Can John Lackey become a fan favorite in Boston?

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Pete Abraham of the Boston Globe has a list of Red Sox predictions for 2013. They’re a fun read, not because any of them will necessarily come to pass, but because so many of them are so very Red Sox. Here’s one, however, that not a lot of people would bank on:

Fans will come to like John Lackey. Shane Victorino and Jonny Gomes, too. Lackey may not always say the right thing, but he goes about his business professionally and competes when he’s on the mound.

I get Gomes and Victorino. They annoy some folks, but generally not the fans of the teams for which they play.

Lackey, though, seems to have brought out so much ire among the fans and the Red Sox press. Way more than seems warranted based on his actions (hey, no one forced the Sox to give him that contract), but so much that it seems hard to imagine him becoming well-liked among the fans.

I guess anything is possible, but barring a Red Sox championship run — which Abraham does not predict, as he believes there is too much ground to make up — I feel like Lackey will be, at best, a sore reminder of a couple of bad seasons for the Sox.

 

We now have photographic proof that Tom Ricketts and Ted Cruz are different people

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A lot of people think they have a double walking around someplace on Earth. They may actually be right. We have an example of this in baseball and politics.

Cubs owner Tom Ricketts looks a lot like Texas senator Ted Cruz. Or, since Ricketts is older, I guess Cruz looks like Ricketts. Either way, they could play brothers if someone put on, like, the worst ever production of some play about brothers.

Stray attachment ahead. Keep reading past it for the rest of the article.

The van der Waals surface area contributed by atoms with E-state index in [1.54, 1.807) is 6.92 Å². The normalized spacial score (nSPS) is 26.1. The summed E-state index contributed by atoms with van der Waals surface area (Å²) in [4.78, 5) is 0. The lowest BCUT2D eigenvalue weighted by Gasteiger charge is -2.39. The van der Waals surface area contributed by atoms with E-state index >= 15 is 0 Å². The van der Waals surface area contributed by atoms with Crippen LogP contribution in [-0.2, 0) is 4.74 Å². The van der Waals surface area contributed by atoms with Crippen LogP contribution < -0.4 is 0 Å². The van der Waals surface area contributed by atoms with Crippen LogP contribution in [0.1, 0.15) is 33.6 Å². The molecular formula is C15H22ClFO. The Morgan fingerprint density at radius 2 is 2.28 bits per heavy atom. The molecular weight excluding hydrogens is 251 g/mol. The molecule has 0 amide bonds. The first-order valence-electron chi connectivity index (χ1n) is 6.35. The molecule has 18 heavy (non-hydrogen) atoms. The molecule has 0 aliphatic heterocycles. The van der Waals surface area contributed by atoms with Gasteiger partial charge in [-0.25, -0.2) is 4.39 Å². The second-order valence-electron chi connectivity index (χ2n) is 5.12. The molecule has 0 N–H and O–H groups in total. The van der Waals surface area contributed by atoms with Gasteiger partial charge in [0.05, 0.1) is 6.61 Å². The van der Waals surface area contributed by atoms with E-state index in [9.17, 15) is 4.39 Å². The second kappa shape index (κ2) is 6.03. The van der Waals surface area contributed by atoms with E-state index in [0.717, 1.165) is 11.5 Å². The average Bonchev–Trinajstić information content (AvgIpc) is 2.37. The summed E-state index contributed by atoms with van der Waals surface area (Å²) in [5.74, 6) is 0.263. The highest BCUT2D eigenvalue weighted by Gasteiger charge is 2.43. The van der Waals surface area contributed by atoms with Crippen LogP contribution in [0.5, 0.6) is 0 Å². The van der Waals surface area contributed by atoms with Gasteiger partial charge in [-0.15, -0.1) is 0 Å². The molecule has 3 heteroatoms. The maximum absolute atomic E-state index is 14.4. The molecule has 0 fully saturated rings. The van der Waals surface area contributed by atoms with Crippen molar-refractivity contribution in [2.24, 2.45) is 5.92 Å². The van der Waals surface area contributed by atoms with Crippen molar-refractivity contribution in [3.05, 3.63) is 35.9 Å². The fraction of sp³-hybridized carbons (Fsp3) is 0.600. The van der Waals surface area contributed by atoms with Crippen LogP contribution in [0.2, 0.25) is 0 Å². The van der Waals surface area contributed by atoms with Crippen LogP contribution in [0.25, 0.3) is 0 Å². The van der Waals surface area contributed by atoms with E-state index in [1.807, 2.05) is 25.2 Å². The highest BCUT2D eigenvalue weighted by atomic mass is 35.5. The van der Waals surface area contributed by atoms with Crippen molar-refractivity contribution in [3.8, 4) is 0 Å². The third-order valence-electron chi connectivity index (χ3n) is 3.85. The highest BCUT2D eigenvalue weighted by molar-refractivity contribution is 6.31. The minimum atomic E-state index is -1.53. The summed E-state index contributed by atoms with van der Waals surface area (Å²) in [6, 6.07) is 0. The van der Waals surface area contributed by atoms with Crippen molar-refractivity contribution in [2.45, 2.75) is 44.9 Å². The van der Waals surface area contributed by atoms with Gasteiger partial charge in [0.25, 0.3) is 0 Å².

If you’re not familiar with one or both of those guys, take a gander at the photo that was taken of the two of them in Washington this morning as the Cubs made the rounds with their World Series trophy:

If they put those rings together, Tom can turn into any animal and Ted can turn into anything made out of water. True story.

 

Anthony Rizzo calls out Miguel Montero for calling out Jake Arreita

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The morning we posted about Miguel Montero calling out his pitcher, Jake Arrieta, for allowing the Nationals to steal seven bases last night. Our view, of course, was that (a) it wasn’t all Arrieta’s fault; and (b) even if it was, publicly calling out your teammates like that is probably not a great idea and certainly isn’t a good look.

When I saw Montero’s comments I assumed that they would not play well in the Cubs’ clubhouse. I was right about that. Anthony Rizzo appeared on ESPN 1000 in Chicago this morning and had this to say:

Referring to Willson Contreras, of course, who has allowed 31 stolen bases to opponents while behind the dish. Coincidentally, Montero has allowed 31 stolen bases when he has played as well. Contreras has played in 24 more games than Montero, by the way.

I predict that, by around 3pm when the clubhouses open, we’ll see a public apology by Montero.